Arlington will be rolling out the smartphone parking app Parkmobile over the next year — with the service first available to pay for street parking in Shirlington and Crystal City starting later this month.
The service will be expanded to Pentagon City this fall, Ballston and Clarendon this winter, and the rest of the county in the spring.
(Parkmobile is also currently used for pay-by-cell parking in the District of Columbia.)
The county will be holding a ribbon cutting to mark Arlington’s Parkmobile launch on Thursday, from 10:00 to 11:00 a.m., in front of Charlie Chiang’s Restaurant in Crystal City (320 23rd Street S.).
Those expected to help wield the giant pair of scissors include County Board Chair Jay Fisette, Arlington Director of Transportation Dennis Leach, Crystal City BID President and CEO Angela Fox, and Parkmobile CEO Cherie Fuzzell.
It’s been about a year and a half in the making, but today marked the ribbon cutting for the newly revamped Clarendon Central Park.
County Board members Mary Hynes and Jay Fisette joined county employees for the ceremony, including many from the Department of Environmental Services and the Department of Parks and Recreation directly involved in planning the renovations. Hynes was one of the speakers and thanked all the people involved, from planners to construction workers, for bringing the idea to fruition.
“It addresses so many different goals,” Hynes said. “That great collaboration has led to this amazing space, which will be well used by not only the people who live nearby, but all of the people who come and enjoy our restaurants and the other amenities that Clarendon offers. It’s going to, I think, be a great addition to this neighborhood for many, many years to come.”
Improvements to the park and Metro plaza include new bike shelters, landscaping, irrigation, tables and chairs, lighting and ADA-compliant pavers. The plaza was designed to have more open space for events, such as the farmers market, and for easier pedestrian access to the Metro.
In May of 2012, the County Board approved a contract for the first phase of the project, worth more than $760,000. Workers completed the first phase — the eastern portion ending near the Clarendon Metro elevator — last December, and an additional $197,000 was requested at that time to complete the rest of the park.
County officials believe the hard work and long process involved in this project are worth the end result: an improved “gateway to Clarendon” that thousands of people pass through each day.
“This has been a little bit of a long, torturous journey,” said Dennis Leach with the Department of Environmental Services. “But I think the result is pretty phenomenal.”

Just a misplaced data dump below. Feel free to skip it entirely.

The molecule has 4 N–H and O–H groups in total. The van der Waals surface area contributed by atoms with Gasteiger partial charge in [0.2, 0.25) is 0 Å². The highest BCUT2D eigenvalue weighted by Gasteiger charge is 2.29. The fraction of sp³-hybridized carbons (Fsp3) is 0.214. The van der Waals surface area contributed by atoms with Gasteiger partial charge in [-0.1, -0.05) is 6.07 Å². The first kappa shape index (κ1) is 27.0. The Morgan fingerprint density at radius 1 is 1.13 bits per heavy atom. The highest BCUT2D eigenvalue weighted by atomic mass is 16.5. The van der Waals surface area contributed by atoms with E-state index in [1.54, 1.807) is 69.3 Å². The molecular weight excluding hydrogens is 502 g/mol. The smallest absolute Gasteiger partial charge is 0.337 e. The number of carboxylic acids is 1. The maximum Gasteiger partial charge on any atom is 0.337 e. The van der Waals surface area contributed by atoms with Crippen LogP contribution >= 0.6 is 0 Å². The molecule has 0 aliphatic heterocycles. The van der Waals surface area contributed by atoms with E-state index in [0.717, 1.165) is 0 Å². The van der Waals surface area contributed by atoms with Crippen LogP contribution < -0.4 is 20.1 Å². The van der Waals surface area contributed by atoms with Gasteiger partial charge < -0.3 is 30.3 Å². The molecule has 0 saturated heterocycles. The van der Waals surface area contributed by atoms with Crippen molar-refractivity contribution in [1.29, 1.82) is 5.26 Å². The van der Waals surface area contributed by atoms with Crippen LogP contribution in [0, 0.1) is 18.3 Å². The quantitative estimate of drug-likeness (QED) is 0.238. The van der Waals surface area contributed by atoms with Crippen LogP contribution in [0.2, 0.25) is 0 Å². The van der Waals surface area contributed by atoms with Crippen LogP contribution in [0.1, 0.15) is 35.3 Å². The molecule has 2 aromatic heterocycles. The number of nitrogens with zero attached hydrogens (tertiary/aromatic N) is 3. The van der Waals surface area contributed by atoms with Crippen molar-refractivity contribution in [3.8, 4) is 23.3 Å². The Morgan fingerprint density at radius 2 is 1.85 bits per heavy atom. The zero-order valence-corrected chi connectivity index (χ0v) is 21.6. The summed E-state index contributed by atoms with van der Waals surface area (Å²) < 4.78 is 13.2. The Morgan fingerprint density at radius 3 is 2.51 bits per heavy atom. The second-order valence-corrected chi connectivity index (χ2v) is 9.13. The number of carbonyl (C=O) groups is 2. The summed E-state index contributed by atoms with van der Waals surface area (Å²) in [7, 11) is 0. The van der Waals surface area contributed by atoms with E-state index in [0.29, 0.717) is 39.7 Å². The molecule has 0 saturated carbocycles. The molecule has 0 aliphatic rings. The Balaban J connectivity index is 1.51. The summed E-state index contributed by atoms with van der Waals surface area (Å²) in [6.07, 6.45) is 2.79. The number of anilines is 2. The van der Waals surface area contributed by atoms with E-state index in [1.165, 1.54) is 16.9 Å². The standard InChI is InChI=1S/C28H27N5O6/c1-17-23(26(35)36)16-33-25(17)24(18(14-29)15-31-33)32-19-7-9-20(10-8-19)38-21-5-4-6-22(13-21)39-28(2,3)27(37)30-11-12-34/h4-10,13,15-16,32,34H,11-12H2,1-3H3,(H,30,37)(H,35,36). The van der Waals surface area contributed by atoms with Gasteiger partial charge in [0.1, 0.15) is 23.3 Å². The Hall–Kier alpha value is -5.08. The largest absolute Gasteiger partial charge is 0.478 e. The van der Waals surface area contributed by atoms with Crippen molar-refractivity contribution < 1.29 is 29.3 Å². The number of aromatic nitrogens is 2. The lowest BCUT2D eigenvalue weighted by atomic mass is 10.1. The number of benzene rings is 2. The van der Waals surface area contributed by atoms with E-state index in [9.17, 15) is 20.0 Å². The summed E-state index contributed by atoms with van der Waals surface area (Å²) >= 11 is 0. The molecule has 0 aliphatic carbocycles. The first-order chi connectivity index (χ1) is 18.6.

(Updated at 4:30 p.m.) James Hunter Park, the long-delayed multipurpose park in Clarendon, held its grand opening Monday night.
The park has an area for dogs and amenities like a picnic area and demonstration garden for people. Arlington County Board Chairman Walter Tejada helped cut the ribbon on the $1.6 million park, located at the corner of N. Herndon and 13th Streets.
But there have been some grumbles about the new park. The “crushed stone” surface, one of three installed at the dog park, has particular raised concern among residents.
“The gravel surface designed for the dogs to pee and poop on raises a lot of dust for the dogs and people to breathe,” wrote one park visitor. “One friend complained the stuff gets on the dogs and they are carrying it into the house. The same friend report the gravel got stuck in the paws of his dog.”
County Parks and Recreation spokeswoman Susan Kalish said the crushed stone “is common in urban dog parks,” and an underground irrigation system is in place to prevent dust. Kalish said the “pros and cons” of each surface — there is also synthetic turf and a rubberized surface — is why park planners decided to install all three.
Another complaint was that water in the fountain was chlorinated and murky with gravel. A sign warns against dogs drinking out of the fountain, yet some four-legged visitors have been spotted drinking out it anyway.
“Apparently the dog[s] can’t read the sign that says not to,” one resident said.
“Because we recycle the water in the fountain, we treat it with pool chemicals,” Kalish said. “Unless treated, water in fountains will promote the growth of algae and bacteria. While we know that dogs have been swimming in pools all over the nation for decades and therefore believe that the chlorine content in the water feature is low enough that most dogs won’t have issues, we wanted to warn people as every pet is different. If a dog is well-hydrated prior to playing in the fountain he or she will be less likely to drink much pool water. We’ve got a freeze-proof water fountain in the dog park area for them to use.”
Residents have also complained of a lack of shade in the evenings, heating up the metal benches to an uncomfortably high temperatures. Kalish said park planners expected problems along those lines.
“Shade was quite a challenge for our design team,” Kalish wrote in an email. “The park has plenty of shade in the morning, but it does lack shade in the afternoon — a problem during summer months. We planted trees around the park so that in time they will grow to dramatically increase shade.”
Photo (above) courtesy of Guus Bosman
A ribbon cutting ceremony is scheduled for a new park in Ballston.
The park, at the corner of Glebe Road and N. Randolph Street, quietly opened to the public in July. Located adjacent to the Ballston public parking garage, the park features a pair of bocce courts, numerous benches and landscaped green space.
Construction on the tiny park started this past winter. A ribbon cutting is planned for Thursday, Sept. 19, according to Laura Lazour, Sports and Recreation chief of Arlington’s Department of Parks and Recreation .
A ribbon cutting ceremony was held for the new sprayground at Virginia Highlands park yesterday evening.
Surrounded by a group of children patiently awaiting the water to be switched back on, Arlington County Board Chair Walter Tejada thanked those involved in the park’s creation, and touted the water-saving features of the water park. The sprayground saves 82,000 gallons of water per month by employing a water recirculation system, he said.
After his speech, Tejada joined County Board member Chris Zimmerman and neighborhood representatives in cutting a ribbon hastily tied to the sprayground equipment. The ribbon survived earlier attempts by the children to use it as a makeshift backrest — an effort that was repeatedly foiled by a diligent county staffer.
The sprayground, adjacent to a picnic area in the southeast corner of the park, features water jets, showers, dumping buckets and rotating water cannons. It’s scheduled to be open daily from 10:00 a.m. to 8:00 p.m. through Labor Day.